Originally published in The Edge
The ascension of Charli XCX from Bishop’s Stortford to the top of the Billboard Hot 100 is peculiar to fathom. One moment, you’re uploading tracks to MySpace with titles like ‘!Franchesckaar!,’ attending raves to perform with your parents, and signed to Orgy Music (which is apparently a genuine record label); the next you’re pop’s resident punk edge, trashing hotels and raucously bitching from Los Angeles to Tokyo, yet still having the approachable youth appeal to pull off a theme song for tearjerking young adult tale The Fault In Our Stars.
This apparent lack of intermediacy makes her, seemingly, the perfect fit to mesh with the incredibly bizarre and similarly bombastic PC Music label/genre/subculture/social study/pyramid scheme. On this bridge to the surely inevitable third album later this year, she launches Vroom Vroom, her own experimental pop vanity collective, and Vroom Vroom, a concise and intense four track EP to go with it produced by aural oddball SOPHIE.
Those who are accustomed to the burgeoning future pop trickery from SOPHIE and company, particularly his moderately irritating 2015 debut LP Product, will find a lot of familiar ground here, recalling the likes of ‘LEMONADE’ and ‘VYZEE’ especially. Over the years since ‘BIPP’ presented a delightful concept of dystopian pop’s pathway, the community’s signature sound has been distilled into a coupling, often set at extremes, of harsh, revolving percussion and glittering sherbet vapidity to its melodies and lyrics. Every moment here is as prescribed, either forming a tribal chant or a flashback to shimmering raves of days gone by.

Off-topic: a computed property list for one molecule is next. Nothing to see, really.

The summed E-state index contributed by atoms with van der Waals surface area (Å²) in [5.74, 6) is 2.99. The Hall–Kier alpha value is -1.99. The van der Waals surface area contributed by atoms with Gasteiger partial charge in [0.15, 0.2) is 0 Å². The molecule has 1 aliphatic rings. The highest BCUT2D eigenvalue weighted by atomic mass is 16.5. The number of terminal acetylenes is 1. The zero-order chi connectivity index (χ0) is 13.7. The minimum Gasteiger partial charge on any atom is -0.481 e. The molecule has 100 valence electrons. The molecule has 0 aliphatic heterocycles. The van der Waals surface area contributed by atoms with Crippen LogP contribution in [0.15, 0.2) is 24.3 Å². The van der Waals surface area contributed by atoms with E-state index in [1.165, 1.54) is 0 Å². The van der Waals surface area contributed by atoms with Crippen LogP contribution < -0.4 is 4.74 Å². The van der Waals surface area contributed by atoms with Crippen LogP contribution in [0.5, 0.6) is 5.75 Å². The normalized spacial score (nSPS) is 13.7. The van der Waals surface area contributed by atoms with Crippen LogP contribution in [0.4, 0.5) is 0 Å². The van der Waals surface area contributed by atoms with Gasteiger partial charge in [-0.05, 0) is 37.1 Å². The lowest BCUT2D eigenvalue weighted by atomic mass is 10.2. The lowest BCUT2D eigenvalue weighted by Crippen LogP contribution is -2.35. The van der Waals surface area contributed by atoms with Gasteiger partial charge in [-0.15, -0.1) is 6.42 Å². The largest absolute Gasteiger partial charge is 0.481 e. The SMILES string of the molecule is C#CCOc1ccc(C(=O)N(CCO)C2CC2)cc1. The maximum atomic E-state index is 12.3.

The key way in which Vroom Vroom differentiates itself from the horde for the better is Charli herself, as merely the presence of a genuine culturally-relevant popstar, and especially one that is clearly open to whatever nonsense producers may throw at her to the point at which she launches a label with Warner specifically for the stuff, serves to garnish the concoction with relatively consistent palatability. She spends much of the duration venomously rhyming with the prerequisite posh English accent, particularly on the title track, a pounding set of automotive metaphors designed clearly to make an impact and perplex.
‘Paradise,’ featuring Hannah Diamond, is perhaps the most respectful for more conservative listeners, who are likely approaching the yelpy, gelatinous world of this experimental style for the first time. Very reminiscent of Diamond’s solo discography, it’s a garishly saccharine ode to love which utilises percussion only for post-chorus euphoric madness. Its solitary blot, providing your sweet tooth can handle lyrics like “Sparks burning in my heart / You got me through the dark / I look at you, you feel it too,” is the brief second verse, sung by Diamond. The hollow, childish female vocal is a PC Music staple and one, it happily appeared otherwise, had eluded Vroom Vroom.
The other tracks are far more confrontational, and not just because Charli labels everyone as a bitch of some sort. ‘Trophy’ channels, quite literally, Uma Thurman circa Pulp Fiction in its quest to depict our experimental figurehead as some world-leading pioneer of…something, including obligatory braggadocious allusions to the popping of bottles, fucking people up, and Marilyn Monroe. ‘Secret (Shh)’ is far more intimate, giving us a rebellious ‘bad girl’ incarnation of Charli slithering occasionally off-beat with rappy tendencies borrowed from Iggy Azalea. A few yelps do creep into the industrial mix, which is how I imagine a slow jam from The Prodigy to sound. However, her captivating arrogance more than suffices.
With Vroom Vroom being our first real taste of PC Music with a charismatic and practical pop vocalist, rather than a theoretical construct of one, at the helm, commercial reaction will be particularly intriguing. The pop establishment, of course, is unlikely to instantly flip a switch and go all synthetic corn syrup on us, yet, despite the EP’s inability to conclusively shed the notion that the PC Music movement may be an out-of-control inside joke to which the ambivalent amongst us are not privy, it does finally gift us an impressive manifesto of what pop could be without conventional aural boundaries in action.
Out now via Vroom Vroom